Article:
The Twitter votes came in this week, and you the people selected Faeries.

My first thought was: “Cool, I bet playing Faeries isn’t so different from something like Jeskai. You get ahead, you turn the corner, and finish them off.”

Wrong!

Faeries in Modern is much different than when I first watched Magic coverage of Pro Tour Hollywood in 2008. Those Faeries decks looked completely unbelievable to me. They had Cryptic Command and Mistbind Clique to put your opponent in the squeeze, Thoughtseize and Vendilion Clique to control your opponent’s hand, and Bitterblossom and Ancestral Vision to round out the truly absurd cards.

Well, when you think Modern Faeries, it turns out that the shell is almost exactly what the deck looks like. You take all the greatest hits from Standard, toss them into Modern, and you have a really solid shell to start with. Here’s the deck I ended up playing with this week:

Faeries

Faeries drops some of its tribal component in the move to Modern, losing Scion of Oonas and some Mistbind Cliques, because it turns out that other decks are doing powerful things, and 4-mana spells are pricey! Some decks make turn-3 Primeval Titans or 12/12 double-striking, trampling Death Shadows, and trying to play a Scion might just get you killed. But when you’re paired up with the hand disruption and counterspell suite this deck has, you can still get away with some of that, and Mistbind Clique is really sweet. You can set up some pretty absurd scenarios beyond just tapping your opponent’s lands that involve you bouncing it with Cryptic Command and freeing the championed creature to then tap all their mana again. Mistbind Clique is really great, and if I were to play more Faeries I’d want to see if you could go to 3 or even the full 4 copies.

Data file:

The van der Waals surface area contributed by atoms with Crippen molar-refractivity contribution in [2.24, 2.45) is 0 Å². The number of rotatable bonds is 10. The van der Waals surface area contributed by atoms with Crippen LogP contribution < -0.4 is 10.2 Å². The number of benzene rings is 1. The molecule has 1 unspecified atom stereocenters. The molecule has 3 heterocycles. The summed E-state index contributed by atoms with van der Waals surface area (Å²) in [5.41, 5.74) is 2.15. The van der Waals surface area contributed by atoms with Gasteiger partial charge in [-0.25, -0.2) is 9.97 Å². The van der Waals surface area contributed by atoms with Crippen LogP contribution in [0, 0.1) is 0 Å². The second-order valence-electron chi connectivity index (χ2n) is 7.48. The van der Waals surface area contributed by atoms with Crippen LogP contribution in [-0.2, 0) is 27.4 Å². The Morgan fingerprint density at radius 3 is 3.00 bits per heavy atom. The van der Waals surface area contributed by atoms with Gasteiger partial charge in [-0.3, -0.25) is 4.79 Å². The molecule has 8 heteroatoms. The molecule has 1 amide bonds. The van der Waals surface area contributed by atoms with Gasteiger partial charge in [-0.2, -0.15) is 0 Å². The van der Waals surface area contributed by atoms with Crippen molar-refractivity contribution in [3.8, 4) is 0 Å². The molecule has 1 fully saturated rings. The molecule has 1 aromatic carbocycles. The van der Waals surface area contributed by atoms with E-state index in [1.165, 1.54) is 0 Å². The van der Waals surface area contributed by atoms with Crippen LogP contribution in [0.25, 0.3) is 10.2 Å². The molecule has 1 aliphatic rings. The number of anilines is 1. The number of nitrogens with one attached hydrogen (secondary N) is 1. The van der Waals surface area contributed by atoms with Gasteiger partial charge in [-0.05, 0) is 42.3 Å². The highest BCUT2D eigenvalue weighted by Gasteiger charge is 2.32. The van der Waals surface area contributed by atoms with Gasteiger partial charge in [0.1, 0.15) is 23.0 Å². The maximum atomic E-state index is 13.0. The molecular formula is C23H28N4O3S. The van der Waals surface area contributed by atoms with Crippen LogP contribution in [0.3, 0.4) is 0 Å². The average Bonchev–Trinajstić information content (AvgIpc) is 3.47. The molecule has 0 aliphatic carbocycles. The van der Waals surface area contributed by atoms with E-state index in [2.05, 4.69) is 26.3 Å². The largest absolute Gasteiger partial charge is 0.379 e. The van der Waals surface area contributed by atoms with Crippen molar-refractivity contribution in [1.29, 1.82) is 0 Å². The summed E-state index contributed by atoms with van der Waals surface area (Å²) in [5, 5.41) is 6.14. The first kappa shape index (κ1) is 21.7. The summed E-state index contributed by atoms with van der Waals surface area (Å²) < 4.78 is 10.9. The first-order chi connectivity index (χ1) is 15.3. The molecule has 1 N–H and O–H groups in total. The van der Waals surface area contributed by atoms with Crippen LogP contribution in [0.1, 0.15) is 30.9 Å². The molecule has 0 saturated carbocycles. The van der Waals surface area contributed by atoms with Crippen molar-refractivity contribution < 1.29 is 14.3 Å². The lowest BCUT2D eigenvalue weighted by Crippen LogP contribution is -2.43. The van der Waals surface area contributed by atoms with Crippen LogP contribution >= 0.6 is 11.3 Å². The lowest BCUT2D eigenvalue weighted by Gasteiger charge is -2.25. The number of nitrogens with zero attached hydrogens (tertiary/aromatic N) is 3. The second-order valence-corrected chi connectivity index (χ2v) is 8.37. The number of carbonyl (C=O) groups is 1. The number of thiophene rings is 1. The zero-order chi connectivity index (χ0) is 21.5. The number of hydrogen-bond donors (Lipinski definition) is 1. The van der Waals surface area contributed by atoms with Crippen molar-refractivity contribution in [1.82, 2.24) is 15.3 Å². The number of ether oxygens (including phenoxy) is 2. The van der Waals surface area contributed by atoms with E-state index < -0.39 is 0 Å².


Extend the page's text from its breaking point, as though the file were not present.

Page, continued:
The big changes come from what the last 9 years of Magic have brought to the archetype. From the plane of Innistrad, we gained Liliana of the Veil, Liliana, the Last Hope, and Snapcaster Mage. These spells really allow the deck to take a full controlling role. I don’t think Snapcaster needs any more praise, but I’ll certainly heap it on Liliana, the Last Hope. Being able to buy back your utility blue creatures is a great power, but with the rise of Elves and Kiki-Chord on MTGO, these cards are even better. She’ll blow up all of the opposing mana Elves, she’s a card advantage engine, and a win condition! Liliana, the Last Hope was everything I want out of a planeswalker in Standard, and is everything I want now in Modern. She has her weaknesses and her bad matchups, sure, but the power to re-buy a “counterspell” in the form of Spellstutter Sprite, Snapcaster Mage, or a Clique is just terrifying to play against.

Every time I look at a Modern midrange deck list, the first thing I want to do is add a copy of Dismember. This card answers Tasigur, the Golden Fang, Gurmag Angler, Reality Smasher, and Restoration Angel for 1 mana! I didn’t see many Dismembers when I researched other Faeries decks leading up to playing the games this week, but it’s a card I want at least 1 copy of in my main deck. The life cost does add up when you include Thoughtseize and Bitterblossom, but because this deck has access to large quantities of black mana and is holding up the mana until end step most turns, you can wait and gauge how much life it will cost you.